By Jessica Bruha
The Norman Transcript
NORMAN — At the beginning of the new year, the City of Norman can expect to start undergoing some changes.
City officials expect construction to begin in January on the Main Street interchange and Canadian River bridge. The lowest bid was awarded last month for the construction on the Main Street bridge, which will be completely replaced.
“It only happens every 50 years,” said Shawn O’Leary, director of public works for the city. “It’s pretty significant.”
The bid was approved at $29 million and will be a joint venture between two firms which O’Leary said was “unique.” The two firms working on the project will be Manhattan Road and Bridge and Allen Construction.
The structure is currently a cloverleaf interchange but it will be replaced with a single point urban interchange (SPUI). There is only one other SPUI in Oklahoma that has just been finished in recent months on I-40 and Morgan Road in west Oklahoma City.
“It’s safe, it’s efficient, it handles traffic well and it’s actually cheaper,” O’Leary said.
Since the bridge has two structures, he said during construction of it they will be able to keep traffic flowing on one structure while the other is being worked on. Of course, that’s not without saying that the construction will be disruptive to interstate travelers and inner city travelers he said.
“Like any major construction project there will be certain lanes out of service at certain times,” O’Leary said.
He said he expects the project to take approximately 18 months.
Canadian River bridge:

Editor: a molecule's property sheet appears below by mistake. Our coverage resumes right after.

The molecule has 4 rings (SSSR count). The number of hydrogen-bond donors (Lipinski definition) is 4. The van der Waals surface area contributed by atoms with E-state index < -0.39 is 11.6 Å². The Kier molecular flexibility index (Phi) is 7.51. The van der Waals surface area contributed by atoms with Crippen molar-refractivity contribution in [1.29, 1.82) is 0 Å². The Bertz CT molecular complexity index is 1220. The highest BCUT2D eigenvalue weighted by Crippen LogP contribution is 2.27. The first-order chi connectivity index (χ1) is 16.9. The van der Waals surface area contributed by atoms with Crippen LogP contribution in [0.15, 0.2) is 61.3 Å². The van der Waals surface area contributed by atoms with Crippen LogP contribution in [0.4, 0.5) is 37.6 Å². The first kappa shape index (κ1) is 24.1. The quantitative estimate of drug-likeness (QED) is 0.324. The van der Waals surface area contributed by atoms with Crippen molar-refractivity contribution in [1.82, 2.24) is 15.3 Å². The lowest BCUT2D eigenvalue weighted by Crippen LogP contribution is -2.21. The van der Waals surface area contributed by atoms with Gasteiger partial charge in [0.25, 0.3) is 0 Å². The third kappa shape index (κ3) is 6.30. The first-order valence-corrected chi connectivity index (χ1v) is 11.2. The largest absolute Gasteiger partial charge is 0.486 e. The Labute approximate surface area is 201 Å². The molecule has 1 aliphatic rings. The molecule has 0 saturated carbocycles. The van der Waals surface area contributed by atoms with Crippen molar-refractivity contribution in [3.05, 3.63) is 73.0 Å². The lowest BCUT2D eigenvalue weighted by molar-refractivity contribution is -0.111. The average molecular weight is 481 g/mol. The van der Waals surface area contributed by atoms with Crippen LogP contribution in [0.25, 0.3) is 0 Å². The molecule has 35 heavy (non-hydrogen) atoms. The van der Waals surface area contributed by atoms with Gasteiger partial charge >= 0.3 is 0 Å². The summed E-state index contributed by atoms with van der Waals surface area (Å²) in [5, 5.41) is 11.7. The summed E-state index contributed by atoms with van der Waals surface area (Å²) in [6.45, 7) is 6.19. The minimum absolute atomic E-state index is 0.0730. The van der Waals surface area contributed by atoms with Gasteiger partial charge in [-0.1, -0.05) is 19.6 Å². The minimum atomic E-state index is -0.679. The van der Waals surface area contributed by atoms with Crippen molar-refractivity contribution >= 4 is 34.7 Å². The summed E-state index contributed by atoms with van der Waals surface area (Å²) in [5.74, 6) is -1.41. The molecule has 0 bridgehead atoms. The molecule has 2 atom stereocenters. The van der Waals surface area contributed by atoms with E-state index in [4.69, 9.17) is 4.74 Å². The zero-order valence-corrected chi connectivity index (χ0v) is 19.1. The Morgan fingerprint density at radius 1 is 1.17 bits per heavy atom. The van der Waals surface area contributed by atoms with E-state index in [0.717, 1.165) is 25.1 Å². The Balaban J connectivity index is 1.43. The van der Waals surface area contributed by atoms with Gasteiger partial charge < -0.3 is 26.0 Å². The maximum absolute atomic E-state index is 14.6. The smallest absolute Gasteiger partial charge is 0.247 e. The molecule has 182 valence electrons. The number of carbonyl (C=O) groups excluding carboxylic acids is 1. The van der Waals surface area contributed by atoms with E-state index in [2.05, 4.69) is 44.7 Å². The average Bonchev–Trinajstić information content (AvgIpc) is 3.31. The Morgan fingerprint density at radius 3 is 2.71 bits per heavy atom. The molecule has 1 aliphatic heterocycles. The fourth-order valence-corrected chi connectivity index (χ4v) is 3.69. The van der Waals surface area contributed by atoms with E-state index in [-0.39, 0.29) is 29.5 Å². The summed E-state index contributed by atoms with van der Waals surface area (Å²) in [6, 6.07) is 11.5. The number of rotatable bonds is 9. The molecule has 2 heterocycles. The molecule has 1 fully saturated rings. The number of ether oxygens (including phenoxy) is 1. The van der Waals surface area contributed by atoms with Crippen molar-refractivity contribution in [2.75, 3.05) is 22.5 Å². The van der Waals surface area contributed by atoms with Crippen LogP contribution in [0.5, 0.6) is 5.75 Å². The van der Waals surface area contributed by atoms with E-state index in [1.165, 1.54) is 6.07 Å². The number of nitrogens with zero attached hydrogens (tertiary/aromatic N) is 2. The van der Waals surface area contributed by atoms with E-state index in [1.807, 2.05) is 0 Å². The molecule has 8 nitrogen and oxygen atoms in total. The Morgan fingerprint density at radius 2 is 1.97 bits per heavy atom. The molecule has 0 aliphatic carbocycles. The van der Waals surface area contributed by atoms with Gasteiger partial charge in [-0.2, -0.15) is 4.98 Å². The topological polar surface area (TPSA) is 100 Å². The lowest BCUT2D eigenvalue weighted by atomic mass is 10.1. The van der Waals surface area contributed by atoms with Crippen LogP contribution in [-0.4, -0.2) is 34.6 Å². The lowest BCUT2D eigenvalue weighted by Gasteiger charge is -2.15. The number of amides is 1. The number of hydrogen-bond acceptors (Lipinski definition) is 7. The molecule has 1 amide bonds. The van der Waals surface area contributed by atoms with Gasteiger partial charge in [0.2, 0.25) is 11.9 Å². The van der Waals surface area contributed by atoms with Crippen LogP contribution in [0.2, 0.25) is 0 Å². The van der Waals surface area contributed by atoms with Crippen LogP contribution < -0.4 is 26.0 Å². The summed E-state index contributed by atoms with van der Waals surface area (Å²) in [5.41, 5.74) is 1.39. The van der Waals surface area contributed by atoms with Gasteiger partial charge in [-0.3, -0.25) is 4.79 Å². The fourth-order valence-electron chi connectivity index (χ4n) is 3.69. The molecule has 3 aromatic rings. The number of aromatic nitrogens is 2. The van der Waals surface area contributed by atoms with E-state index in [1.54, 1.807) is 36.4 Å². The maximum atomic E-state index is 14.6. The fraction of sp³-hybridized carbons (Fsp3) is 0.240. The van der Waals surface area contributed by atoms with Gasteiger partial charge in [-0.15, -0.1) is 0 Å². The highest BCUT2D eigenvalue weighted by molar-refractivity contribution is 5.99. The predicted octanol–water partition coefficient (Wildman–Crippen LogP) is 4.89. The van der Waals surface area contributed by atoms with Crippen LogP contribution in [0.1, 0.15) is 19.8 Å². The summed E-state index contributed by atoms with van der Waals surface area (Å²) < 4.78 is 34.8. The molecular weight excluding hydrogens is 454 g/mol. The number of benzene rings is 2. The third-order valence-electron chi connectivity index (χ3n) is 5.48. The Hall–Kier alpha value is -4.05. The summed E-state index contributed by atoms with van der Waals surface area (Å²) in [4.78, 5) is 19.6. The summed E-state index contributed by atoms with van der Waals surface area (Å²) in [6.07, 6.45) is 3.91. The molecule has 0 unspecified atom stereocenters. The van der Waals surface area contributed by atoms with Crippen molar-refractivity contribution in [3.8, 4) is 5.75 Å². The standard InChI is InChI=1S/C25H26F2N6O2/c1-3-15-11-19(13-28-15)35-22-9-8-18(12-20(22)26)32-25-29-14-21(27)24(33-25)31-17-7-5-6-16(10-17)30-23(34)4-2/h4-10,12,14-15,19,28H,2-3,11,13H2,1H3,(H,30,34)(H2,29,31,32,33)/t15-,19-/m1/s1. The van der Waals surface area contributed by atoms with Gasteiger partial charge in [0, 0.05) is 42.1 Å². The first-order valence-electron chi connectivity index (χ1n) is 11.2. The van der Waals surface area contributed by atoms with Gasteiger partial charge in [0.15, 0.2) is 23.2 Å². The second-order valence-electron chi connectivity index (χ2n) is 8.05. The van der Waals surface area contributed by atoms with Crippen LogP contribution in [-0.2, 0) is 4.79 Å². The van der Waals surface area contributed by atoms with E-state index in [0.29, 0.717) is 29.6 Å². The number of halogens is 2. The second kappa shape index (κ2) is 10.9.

The second project expected to begin in January involves the widening of the Canadian River bridge. It is currently an eight-lane bridge that will be turned into 10 lanes.
The bid for that project was awarded to Sherwood Construction Company at $15 million. O’Leary said this project should be fairly simpler and less disruptive because there are multiple lanes involved.
“Essentially we’re just adding one lane on each side of the existing bridges,” he said. “It’s a little simpler in scope but it’s still a major project.”
O’Leary said the proximity of the Main Street project to the Canadian River bridge project is about one mile so the two construction zones will really be merged together into one large construction zone.
“We’re doing everything we can to minimize inconvenience,” he said.
The Highway Commission and the City of Norman are working closely with the Oklahoma Department of Transportation to try to minimize as much inconvenience as possible he said.
This project will also take approximately 18 months he said.
While many people may be more concerned about the possible closure of Lindsey Street in the future, O’Leary said they are still about three years out from that portion of the project.
“Lindsey will be the last of all the interchanges to be completed,” he said.
However, since the bridge on Lindsey Street is only one structure, it would be much more feasible to take the whole thing out of service. It wouldn’t be like the Main Street bridge that has two structures, allowing traffic to continue to flow while still under construction.
“That’s one of the challenges ODOT and its design team is facing,” he said. “We’re exploring every opportunity to keep that from happening.”
O’Leary said, of course, they wouldn’t like to have the bridge out of service at all because it will affect citizens and merchants of Norman but they are still several months away from making that decision.
For local news and more, subscribe to The Norman Transcript Smart Edition, or our print edition.